So I can post on Safari, but, while Chrome says I’ve posted, it doesn’t appear.

On the brighter side, Chrome lets me see comments, which Safari no longer will. Next week, new system comes, I hope.


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Coincidence? Malloy and Fudrucker say, “yes!”

Connecticut beat us, New York beat us, even New Jersey did, but I guarantee youths: next year, we'll be right down there with them!

Connecticut beat us, New York beat us, even New Jersey did, but I guarantee you this: next year, we’ll be right down there with them!

Connecticut last in New England in economic growth, but edges out New York and New Jersey.

HARTFORD — The latest economic numbers show Connecticut lags behind the rest of New England in economic growth.

The 0.9 percent growth in the state’s gross domestic product for the first quarter of 2016 is the lowest in the six-state region, though it is higher than neighboring New York state and nearby New Jersey.

The U.S. Bureau of Economic Analysis on Wednesday reported GDP growth in 37 states and the District of Columbia for the first quarter. The annual growth ranged from 3.9 percent in Arkansas to -11.4 percent in North Dakota.

The GDP growth in Connecticut is well below the 1.5 percent average for New England, but compares better to the 0.5 percent increase in New York and the 0.7 percent rise in New Jersey.

The 2.9 percent growth in New Hampshire led New England, followed by 2.3 percent in Maine, 1.6 percent each in Massachusetts and Rhode Island, and 1.3 percent for Vermont.

The state saw a 1.7 percent increase in GDP last year, up 0.6 percent from 2014, but well behind the regional and national averages..

The Malloy administration issued a standardized response to the latest BEA numbers.

“These statistics demonstrate what we have been saying and continue to say: we are in a new economic reality and in a new, post-recession slow growth environment,” said Christopher McClure, a Malloy spokesman.

He was silent on the question concerning whether the administration’s policies have contributed to the economic realities confronting Connecticut today….

Other Malloy defenders were less circumspect in their response: “The Bureau of Economic Analysis is just part of the vast, right wing conspiracy trying to kill Connecticut”, Malloy spokesman Francis X. Fudrucker told FWIW. “Show me a fine, solid, left-of-center organization that says we’re not booming here in the Nutmeg state: go on, I dare you! Why just this year alone, we almost had a million-dollar Lotto winner – he came that close! Just one number off. You wouldn’t hear that guy mewling about this gloom and doom if he’d won, I can tell you that!”

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Now my posts are disappearing into the ether, too. God damn WordPress, God damn WordPress “Happiness Engineers”


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Well that didn’t work out so well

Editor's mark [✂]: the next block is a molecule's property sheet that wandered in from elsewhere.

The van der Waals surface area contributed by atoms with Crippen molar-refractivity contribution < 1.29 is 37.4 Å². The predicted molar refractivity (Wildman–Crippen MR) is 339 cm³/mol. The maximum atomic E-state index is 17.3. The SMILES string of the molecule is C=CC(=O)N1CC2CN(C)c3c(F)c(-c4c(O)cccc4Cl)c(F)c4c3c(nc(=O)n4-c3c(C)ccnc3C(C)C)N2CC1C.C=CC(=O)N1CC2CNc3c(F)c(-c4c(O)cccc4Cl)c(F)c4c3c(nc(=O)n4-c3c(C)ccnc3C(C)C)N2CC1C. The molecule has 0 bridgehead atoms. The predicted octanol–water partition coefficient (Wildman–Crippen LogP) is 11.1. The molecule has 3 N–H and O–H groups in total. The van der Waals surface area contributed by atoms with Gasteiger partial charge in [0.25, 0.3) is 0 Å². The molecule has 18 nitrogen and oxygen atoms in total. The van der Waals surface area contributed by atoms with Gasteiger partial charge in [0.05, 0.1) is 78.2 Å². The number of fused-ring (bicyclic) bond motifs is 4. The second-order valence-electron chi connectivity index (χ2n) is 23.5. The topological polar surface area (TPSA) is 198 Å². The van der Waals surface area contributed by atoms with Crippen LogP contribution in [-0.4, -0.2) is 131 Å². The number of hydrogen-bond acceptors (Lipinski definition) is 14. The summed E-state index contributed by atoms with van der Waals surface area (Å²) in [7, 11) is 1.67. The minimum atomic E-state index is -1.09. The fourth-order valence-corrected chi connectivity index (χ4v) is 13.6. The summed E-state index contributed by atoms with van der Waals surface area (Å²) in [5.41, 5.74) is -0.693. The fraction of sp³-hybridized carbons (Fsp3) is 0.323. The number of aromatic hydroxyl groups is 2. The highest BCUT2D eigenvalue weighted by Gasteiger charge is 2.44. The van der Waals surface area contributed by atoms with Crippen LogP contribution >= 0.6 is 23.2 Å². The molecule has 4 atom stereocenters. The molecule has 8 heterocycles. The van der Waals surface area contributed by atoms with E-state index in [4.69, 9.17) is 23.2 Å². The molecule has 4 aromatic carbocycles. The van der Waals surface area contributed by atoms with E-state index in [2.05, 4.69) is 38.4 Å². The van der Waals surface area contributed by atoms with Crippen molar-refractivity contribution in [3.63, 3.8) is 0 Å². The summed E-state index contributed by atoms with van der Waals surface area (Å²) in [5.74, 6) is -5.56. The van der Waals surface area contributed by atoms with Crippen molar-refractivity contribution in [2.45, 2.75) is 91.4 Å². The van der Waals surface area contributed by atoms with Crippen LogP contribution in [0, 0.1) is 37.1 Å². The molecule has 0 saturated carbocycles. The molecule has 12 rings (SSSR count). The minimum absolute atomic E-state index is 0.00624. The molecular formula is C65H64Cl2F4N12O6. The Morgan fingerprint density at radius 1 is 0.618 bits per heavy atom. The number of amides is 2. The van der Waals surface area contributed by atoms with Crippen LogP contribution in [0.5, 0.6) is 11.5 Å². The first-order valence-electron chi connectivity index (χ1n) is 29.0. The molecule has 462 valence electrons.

443 North Street - mission fail

443 North Street – mission fail

443 North Street, a total renovation and expansion that was first listed by its builder for $3.650 in April, 2014, has sold for $2.290, which sounds like the right price. The awful site (below grade, jammed up against North Street, on a cliff leading down to a swamp and a cemetery), with the to-be-renovated house on it, was purchased via a short sale for $850,000 in 2013, and judging from the quality of the build (very good), it had to be expensive to create this transformation. So that’s a lot of careful effort, just to work for free.

I don’t want to sound mean – well, okay, I guess I do, but I’ve been scornful of this lot since it was asking $1.895 in 2010, (it had sold for $1.150 back in 2007, and that buyer foolishly assumed land values had increased from 2007 to 2010: wrong) and said nasty things about it over the years as it languished, including this note in 2014. My sourness was never about the new house – that was done very well, but the lot sucked. As I wrote back in 2014, “The land was purchased for just $850,000, but sometimes, the price of land reflects its value.”

All that said, this buyer has probably done, if not well, at least paid no more than it’s worth.



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From one of several FWIW’s tax-refugees living in Florida

I'm so sorry for what I've done to you guys. I'll miss you in Washington, but I'll put in a good word for you with Hillary, if I can

I’m so sorry for what I’ve done to you guys. I’ll miss you in Washington, but I’ll put in a good word for you with Hillary, if I can

This opinion piece in yesterday’s NY Post sums up Malloy’s Connecticut rather nicely.

Connecticut aims to export its economy-killing ways

In his role as co-chair of the Democratic Platform Committee, Connecticut Gov. Dannel P. Malloy helped draft a platform he called an “extremely progressive document.”

No kidding. But what he didn’t say is that it’s a platform featuring misguided policies that have helped take a sledgehammer to his own state’s fiscal health.

Among the policies that made it into the platform are a higher minimum wage, expanded paid sick leave and higher taxes on millionaires — all policies Malloy has pursued as governor. If you want to see what “extremely progressive” policies will do to the country, witness what they’ve done to Connecticut.